McAlpine: ‘Stamp out partisan politics’ for good of Bahamas


Frederick McAlpine

• ‘No one gives a damn’ who had good idea

• But criticises large size of Davis Cabinet

• Ex-minister: We helped ‘turn a corner’


Tribune Business Editor


A former MP yesterday queried the size of Prime Minister Philip Davis’ new Cabinet as he demanded that “partisan politics be stamped out for the sake of The Bahamas”.

Frederick McAlpine, who gained 33 percent of the Pineridge vote while standing as an independent candidate in last week’s general election, told Tribune Business that if a policy, law or investment project is beneficial for The Bahamas and its citizens “no one gives a damn who brought it to the table”.

Besides urging the major political parties to stop competing for credit over such initiatives, he added that if he were prime minister he would have opted for a smaller Cabinet to start with and expanded it if need be.

Speaking after seven parliamentary secretaries (see articles in News section) were yesterday appointed to join Mr Davis’ 22-strong Cabinet, Mr McAlpine said “some serious money is being doled out” through their addition to the public sector payroll.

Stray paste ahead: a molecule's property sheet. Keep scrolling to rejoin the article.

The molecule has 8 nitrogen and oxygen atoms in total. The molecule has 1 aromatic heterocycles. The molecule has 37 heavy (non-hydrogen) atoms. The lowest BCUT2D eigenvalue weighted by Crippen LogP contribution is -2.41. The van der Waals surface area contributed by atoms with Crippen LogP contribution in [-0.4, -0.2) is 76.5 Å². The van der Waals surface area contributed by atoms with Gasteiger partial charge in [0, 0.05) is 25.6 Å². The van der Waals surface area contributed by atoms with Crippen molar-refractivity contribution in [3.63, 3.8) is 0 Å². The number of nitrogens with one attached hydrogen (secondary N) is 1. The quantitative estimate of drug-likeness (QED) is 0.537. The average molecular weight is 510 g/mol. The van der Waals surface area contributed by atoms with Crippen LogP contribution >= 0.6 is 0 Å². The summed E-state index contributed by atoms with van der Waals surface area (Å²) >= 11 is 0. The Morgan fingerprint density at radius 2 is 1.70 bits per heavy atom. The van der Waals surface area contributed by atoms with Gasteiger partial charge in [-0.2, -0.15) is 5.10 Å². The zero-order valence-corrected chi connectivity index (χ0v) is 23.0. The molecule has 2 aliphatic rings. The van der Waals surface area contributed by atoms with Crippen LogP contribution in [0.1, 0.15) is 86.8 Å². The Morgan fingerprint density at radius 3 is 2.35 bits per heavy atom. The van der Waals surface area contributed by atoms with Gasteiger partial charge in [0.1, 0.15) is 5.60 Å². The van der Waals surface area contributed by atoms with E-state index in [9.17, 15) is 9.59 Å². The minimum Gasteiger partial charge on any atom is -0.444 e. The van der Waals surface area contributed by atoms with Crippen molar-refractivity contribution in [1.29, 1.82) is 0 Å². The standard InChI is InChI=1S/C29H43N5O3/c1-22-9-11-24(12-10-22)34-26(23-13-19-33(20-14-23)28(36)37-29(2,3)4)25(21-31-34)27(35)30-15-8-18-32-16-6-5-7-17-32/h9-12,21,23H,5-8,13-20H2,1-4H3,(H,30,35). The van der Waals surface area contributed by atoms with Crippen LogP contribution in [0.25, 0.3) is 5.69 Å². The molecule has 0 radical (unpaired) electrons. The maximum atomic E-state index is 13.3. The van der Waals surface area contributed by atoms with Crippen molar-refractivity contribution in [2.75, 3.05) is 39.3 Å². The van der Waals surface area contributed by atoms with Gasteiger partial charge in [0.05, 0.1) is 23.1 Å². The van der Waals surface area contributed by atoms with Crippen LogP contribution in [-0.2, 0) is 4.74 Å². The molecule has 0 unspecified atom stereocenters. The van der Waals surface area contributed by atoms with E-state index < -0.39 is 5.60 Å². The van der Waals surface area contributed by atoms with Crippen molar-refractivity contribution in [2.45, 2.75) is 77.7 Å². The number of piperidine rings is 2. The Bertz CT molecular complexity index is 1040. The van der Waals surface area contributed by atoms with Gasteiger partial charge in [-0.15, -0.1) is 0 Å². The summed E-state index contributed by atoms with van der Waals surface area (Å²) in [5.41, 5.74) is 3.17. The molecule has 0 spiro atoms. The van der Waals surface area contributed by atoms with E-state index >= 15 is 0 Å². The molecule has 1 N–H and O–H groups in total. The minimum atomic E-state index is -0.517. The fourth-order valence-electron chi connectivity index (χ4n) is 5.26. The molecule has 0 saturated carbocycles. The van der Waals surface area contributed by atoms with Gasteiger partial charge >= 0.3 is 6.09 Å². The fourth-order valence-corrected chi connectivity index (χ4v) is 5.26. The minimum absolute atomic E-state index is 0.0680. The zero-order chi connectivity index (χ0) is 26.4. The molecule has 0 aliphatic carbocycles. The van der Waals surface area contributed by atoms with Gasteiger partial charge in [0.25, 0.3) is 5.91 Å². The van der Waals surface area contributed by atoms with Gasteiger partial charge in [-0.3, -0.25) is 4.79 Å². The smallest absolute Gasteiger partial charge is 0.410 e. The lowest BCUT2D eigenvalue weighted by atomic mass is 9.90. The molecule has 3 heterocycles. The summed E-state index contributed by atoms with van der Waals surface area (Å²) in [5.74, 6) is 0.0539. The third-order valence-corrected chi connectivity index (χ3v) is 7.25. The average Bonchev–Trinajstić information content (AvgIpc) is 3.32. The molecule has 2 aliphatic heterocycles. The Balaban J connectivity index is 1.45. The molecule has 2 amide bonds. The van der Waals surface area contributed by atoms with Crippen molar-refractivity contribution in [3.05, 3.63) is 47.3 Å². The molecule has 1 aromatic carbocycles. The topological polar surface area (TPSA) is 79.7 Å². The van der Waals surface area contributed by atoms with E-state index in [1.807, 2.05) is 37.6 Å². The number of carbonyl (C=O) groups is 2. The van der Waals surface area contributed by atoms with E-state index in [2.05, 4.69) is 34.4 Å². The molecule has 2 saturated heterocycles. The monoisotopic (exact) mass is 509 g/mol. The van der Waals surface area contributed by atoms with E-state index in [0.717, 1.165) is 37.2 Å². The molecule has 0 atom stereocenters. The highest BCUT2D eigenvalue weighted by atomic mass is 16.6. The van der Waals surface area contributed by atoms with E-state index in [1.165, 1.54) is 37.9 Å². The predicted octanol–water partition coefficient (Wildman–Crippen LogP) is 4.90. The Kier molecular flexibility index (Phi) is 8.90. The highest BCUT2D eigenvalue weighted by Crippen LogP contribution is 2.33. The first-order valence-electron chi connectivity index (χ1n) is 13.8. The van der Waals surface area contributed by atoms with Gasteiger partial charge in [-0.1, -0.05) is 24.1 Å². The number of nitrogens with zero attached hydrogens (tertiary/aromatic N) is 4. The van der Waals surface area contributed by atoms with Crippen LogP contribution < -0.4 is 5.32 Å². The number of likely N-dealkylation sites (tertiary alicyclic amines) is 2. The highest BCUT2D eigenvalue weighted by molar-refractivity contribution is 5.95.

“This is going to be very interesting,” he added. “You have the Prime Minister saying all hands on deck. I understand the need to have all hands on deck, but there are many persons who have not been on deck before unless in a professional capacity.

“I would have started smaller, and grown as need be. Right out the gate, there are almost 30 persons. Those salaries are high. Seven parliamentary secretaries and 22 Cabinet ministers. That’s high, and some serious money is being doled out. It is what it is.”

Mr Davis’ Cabinet is some six members’ larger than that of Dr Hubert Minnis, which had 16 persons including the latter. With the seven parliamentary secretaries in addition to 22 Cabinet ministers, just three PLP MPs who were victorious in last week’s general election have not been given a job in a government ministry. One of those is Leslia Miller-Brice, daughter of former Cabinet minister, Leslie Miller.

The Prime Minister yesterday defended his Cabinet from criticisms that it is overweight and bloated, arguing that the numbers reflect the extent of The Bahamas’ COVID-19, economic and fiscal challenges and the size of the task facing his government. Many observers are likely to reserve judgment until they see how effective the new government is.